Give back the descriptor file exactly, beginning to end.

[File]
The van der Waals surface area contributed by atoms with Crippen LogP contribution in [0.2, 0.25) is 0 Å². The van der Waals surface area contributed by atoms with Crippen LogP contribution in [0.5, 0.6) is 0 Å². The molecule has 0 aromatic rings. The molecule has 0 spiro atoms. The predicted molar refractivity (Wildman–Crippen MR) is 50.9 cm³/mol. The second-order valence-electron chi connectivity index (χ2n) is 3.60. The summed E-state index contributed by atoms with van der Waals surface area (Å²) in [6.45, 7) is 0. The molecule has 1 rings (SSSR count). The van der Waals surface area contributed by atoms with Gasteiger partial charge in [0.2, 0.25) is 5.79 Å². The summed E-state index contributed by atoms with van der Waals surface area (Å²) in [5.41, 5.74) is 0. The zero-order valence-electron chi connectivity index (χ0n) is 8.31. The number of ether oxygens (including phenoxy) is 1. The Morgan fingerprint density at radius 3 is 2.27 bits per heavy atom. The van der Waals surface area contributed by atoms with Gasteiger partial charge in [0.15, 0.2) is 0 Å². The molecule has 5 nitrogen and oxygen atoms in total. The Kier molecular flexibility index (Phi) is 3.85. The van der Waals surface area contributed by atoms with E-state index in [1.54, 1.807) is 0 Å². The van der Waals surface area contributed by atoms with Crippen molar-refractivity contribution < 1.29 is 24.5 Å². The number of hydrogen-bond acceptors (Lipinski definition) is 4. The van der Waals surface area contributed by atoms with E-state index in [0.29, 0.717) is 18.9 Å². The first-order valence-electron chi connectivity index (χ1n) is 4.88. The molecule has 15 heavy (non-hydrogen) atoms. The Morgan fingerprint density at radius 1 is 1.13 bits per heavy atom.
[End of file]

The van der Waals surface area contributed by atoms with Crippen LogP contribution in [0.2, 0.25) is 0 Å². The van der Waals surface area contributed by atoms with Crippen LogP contribution in [0.5, 0.6) is 0 Å². The molecule has 0 aromatic rings. The molecule has 0 spiro atoms. The predicted molar refractivity (Wildman–Crippen MR) is 50.9 cm³/mol. The second-order valence-electron chi connectivity index (χ2n) is 3.60. The summed E-state index contributed by atoms with van der Waals surface area (Å²) in [6.45, 7) is 0. The molecule has 1 rings (SSSR count). The van der Waals surface area contributed by atoms with Gasteiger partial charge in [0.2, 0.25) is 5.79 Å². The summed E-state index contributed by atoms with van der Waals surface area (Å²) in [5.41, 5.74) is 0. The zero-order valence-electron chi connectivity index (χ0n) is 8.31. The number of ether oxygens (including phenoxy) is 1. The Morgan fingerprint density at radius 3 is 2.27 bits per heavy atom. The van der Waals surface area contributed by atoms with Gasteiger partial charge in [0.15, 0.2) is 0 Å². The molecule has 5 nitrogen and oxygen atoms in total. The Kier molecular flexibility index (Phi) is 3.85. The van der Waals surface area contributed by atoms with E-state index in [1.54, 1.807) is 0 Å². The van der Waals surface area contributed by atoms with Crippen molar-refractivity contribution < 1.29 is 24.5 Å². The number of hydrogen-bond acceptors (Lipinski definition) is 4. The van der Waals surface area contributed by atoms with E-state index in [0.29, 0.717) is 18.9 Å². The first-order valence-electron chi connectivity index (χ1n) is 4.88. The molecule has 15 heavy (non-hydrogen) atoms. The Morgan fingerprint density at radius 1 is 1.13 bits per heavy atom.